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Author Topic: Testing Integrity of Window line?  (Read 296 times)
KK7KZ
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Posts: 464




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« on: October 17, 2009, 04:08:13 AM »

Is there a proper way to test the integrity of a long length of 450 window line for leakage? Say, for instance, one has a 200' run of window line that has been up for five years. Is there is way to measure the leakage/losses and how does one know when it is time to replace it with new?

Thanks!

Ron
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W4BQF
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« Reply #1 on: October 17, 2009, 05:14:42 AM »

Leakage? What is that? If the window line has been up for a long time, probably the best you can do is clean the line with a wet cloth or some very mild solution of cleaner that will not damage the cover.

If you mean by 'leakage', radiation, it doesn't work that way. To ensure your window line does not radiate, you have to make sure that phase of the signal on each side of the window line is exactly 180 degrees out of phase. The most simple way to do that is by making sure each side of your antenna is EXACTLY the same physical length.

Tom - W4BQF
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KG4RUL
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« Reply #2 on: October 17, 2009, 05:35:37 AM »

There is an article regarding 'window line' in the November QST.  Their experience seems to indicate that losses in older line are fairly small compared to new.
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KK7KZ
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« Reply #3 on: October 17, 2009, 07:14:36 AM »

I am concerned about two performance issues using window line:

One, the aging factor and possible losses/leakage caused by dirt, contamination and the general problems associated with weathering.

Two, for a window line fed system, how does one determine the remaining power available/efficiency at the antenna when virtually all the wattmeters are designed for 50 ohm systems?

I can easily determine the power loss in coax by simply using a wattmeter and dummy load at the end of the feedline. With known power in and measured power at the antenna feedpoint I know what losses I have in my system.

How is this done in a window line system?

Ron
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KK7KZ
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« Reply #4 on: October 17, 2009, 07:21:04 AM »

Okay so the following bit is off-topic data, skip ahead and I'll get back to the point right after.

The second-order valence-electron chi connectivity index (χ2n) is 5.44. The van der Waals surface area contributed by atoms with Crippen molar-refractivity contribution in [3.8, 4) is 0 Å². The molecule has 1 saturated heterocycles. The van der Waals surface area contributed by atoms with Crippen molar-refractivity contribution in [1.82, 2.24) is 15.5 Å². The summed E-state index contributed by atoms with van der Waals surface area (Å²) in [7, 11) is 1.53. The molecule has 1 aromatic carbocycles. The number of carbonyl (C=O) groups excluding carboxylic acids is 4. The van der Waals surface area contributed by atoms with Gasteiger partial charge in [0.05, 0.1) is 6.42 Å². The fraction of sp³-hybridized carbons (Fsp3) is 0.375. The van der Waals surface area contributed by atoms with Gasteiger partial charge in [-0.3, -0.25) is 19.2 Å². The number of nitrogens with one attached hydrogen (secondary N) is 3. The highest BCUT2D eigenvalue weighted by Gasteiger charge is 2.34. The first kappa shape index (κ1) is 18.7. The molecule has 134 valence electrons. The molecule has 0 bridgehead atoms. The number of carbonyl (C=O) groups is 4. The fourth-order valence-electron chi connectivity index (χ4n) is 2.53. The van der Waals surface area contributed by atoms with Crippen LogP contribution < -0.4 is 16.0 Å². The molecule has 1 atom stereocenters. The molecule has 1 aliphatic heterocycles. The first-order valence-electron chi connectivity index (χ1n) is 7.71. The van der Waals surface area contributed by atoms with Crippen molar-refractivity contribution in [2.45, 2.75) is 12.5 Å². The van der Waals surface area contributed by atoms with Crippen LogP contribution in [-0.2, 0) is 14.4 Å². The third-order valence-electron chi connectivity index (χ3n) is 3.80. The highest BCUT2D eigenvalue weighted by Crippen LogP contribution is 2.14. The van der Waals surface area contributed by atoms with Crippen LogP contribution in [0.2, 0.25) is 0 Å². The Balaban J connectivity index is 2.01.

One other point: I recall reading somewhere (I think it was in ON4UN's book but I can't seem to locate it) that the integrity of a window line system could be tested by breaking the connection at the antenna and then using the tuner to try and load the line. One would normally expect the SWR to be infinity but leakage factors and losses would bring that down to some real number like 5 or 6 to 1 which would suggest the system is usable. Less than that would mean it is time to change out the feedline.

Anyone else read this or know about this?

Ron
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N3OX
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« Reply #5 on: October 17, 2009, 08:35:03 AM »

"How is this done in a window line system? "

You could get a 450 ohm power resistor and dunk it in a known mass of mineral oil in a well insulated container and apply 100W to the other end of the line using your tuner to match the transmitter end of the line to 50 ohms.

Then you measure the temperature rise over time and calculate the power dissipated in the 450 ohm resistor (power dissipated = mass  * specific heat capacity * temperature rise / time of measurement).

You can even compare with the results you get when you only use a foot or two of line into that setup, just to have a second opinion regarding your wattmeter :-) .  Then compare with the published matched line loss.  

Of course, an easier way if you have a couple cores lying around might be to build a pair of 9:1 baluns and measure the difference in power throughput for the pair direct connected and with the line in between and compare to the matched line loss.

Unfortunately, neither of these things will tell you if you have problems with losses in wet grime in a very high electric field situation with a mismatch ... but that sort of problem should go away if the line is clean.

True conductive leakage (which, by the way, I don't think is very likely) and most other problems would theoretically show up in a matched line test.  However, matched line loss is SO low that measurement inaccuracy could easily swamp the line loss.  

Eventually I'd probably conclude that it's too much work vs. buying new ladder line if it was keeping me up at night :-)

73
Dan
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73,
Dan
http://www.n3ox.net

Monkey/silicon cyborg, beeping at rocks since 1995.
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